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1993 6-spd T/A - 1996 C4
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Discussion Starter · #1 ·
Gen 2 LT1 4l60e. Experienceing extended "cold" starts and what I beleive is low fuel economy (13.2MPG city on E0 driving easy). Engine seems to be running normally once started. I put a pressure guage on it today...

First, heard a quick psst when I cracked the cap of the Schrader Valve. Did not see any fuel escape when cap was removed.

Now...

Key on / prime. Pressure shoots up instantly to mid-40s and just as quickly falls to zero.

Key / start. Fuel pressure shoots up near 50 and engine starts. Pressure immediately falls to around 36 and holds steady. Quick blips of the throttle sees the pressure up to 40 or so and right back down. I beleive this to be normal operation.

Key / engine off. Fuel pressure instantly falls to zero.

Engine could be slow to revv, my '93 definitely goes up-and-down before this one gets up and feels several times more responsive in this respect. ...but the '93 might not be stock. I don't know how quick an "idle to redline to idle" cycle should be on a stock LT1.

No issues with idle or acceleration. No stumbling, stalling, or running rough. No fuel scent from oil. Just extended starts and what I consider to be poor fuel economy. I'm under the impression the LT1/4l60e combination is good for 18MPG city on E0. My other LT1 gets 13MPG on E10 and 18 on E0 under very spirited driving. Driving it "easy" like this, I could pull upwards of 24, so 13 seems very low to me.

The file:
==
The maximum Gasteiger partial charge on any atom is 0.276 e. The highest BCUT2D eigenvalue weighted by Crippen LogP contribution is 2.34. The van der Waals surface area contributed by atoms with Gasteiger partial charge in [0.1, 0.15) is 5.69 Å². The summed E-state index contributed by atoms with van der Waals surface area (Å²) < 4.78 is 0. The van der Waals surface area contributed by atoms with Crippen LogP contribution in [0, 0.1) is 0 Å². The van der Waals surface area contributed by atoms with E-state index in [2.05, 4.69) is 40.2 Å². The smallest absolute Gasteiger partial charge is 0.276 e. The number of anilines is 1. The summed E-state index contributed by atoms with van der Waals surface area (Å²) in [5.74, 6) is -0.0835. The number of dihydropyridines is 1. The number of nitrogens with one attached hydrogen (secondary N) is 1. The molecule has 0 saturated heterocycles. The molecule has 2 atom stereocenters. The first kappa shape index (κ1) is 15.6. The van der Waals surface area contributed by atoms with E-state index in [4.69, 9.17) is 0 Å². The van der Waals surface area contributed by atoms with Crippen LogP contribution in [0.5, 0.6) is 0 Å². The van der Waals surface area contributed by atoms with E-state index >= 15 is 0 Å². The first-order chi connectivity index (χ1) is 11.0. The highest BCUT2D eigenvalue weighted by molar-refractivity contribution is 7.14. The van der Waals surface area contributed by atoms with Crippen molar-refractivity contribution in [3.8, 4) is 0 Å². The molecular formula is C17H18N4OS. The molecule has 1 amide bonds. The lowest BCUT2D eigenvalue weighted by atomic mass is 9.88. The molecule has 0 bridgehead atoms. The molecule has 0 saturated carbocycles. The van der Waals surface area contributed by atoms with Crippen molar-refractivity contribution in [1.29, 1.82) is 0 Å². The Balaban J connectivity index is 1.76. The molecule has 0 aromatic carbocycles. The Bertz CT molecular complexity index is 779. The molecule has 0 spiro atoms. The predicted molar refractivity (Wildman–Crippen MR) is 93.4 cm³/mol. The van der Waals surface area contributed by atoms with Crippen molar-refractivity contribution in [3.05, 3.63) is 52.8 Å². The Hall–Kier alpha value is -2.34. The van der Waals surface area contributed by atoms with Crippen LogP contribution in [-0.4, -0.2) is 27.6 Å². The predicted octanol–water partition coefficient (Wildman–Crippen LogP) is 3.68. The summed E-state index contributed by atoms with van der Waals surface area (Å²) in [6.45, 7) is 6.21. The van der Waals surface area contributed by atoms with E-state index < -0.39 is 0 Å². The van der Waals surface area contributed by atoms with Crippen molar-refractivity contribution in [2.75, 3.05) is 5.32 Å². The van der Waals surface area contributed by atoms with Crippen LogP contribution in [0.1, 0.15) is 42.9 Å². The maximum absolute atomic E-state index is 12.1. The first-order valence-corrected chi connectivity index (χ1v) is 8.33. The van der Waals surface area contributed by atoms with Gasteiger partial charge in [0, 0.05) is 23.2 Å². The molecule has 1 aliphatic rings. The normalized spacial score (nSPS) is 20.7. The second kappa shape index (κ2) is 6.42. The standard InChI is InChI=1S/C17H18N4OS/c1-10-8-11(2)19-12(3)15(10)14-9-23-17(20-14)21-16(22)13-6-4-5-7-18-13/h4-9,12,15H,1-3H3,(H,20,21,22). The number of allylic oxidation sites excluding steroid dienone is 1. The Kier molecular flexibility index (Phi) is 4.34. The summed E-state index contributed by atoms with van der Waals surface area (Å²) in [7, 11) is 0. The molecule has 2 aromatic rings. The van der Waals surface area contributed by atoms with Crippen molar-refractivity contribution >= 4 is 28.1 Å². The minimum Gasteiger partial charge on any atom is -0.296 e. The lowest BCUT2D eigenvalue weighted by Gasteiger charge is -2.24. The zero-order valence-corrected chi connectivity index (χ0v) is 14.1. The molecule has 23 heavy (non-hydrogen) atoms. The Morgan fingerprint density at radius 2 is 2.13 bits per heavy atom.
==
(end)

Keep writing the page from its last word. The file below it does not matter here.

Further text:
When I ran a live-data scan a couple months ago to look into this, everything appeared within specs. I think long term fuel trims were 128 and short was 0 on both banks. Only DTCs were for a burned out SES bulb and the QDM driver or something related to the fans.


Assuming FPR and I can stop diagnosing here? ...even though the engine seems fine?

...and, again, assuming the FPR is at fault, is Delphi still worth it? Delphi is more expensive and has a much shlrter warranty than everything else. I know Delphi was good at one time, but times have certainly changed.

Thanks!
 

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With the fuel pressure falling so fast after a key on prime, have you considered the check ball in the fuel pump as the problem.

My take is that once engine starts, fuel pump can run as long as needed to keep fuel pressure up.

I rule out a leaking fuel injector because that should cause running problems due to incorrect fuel/air mixture.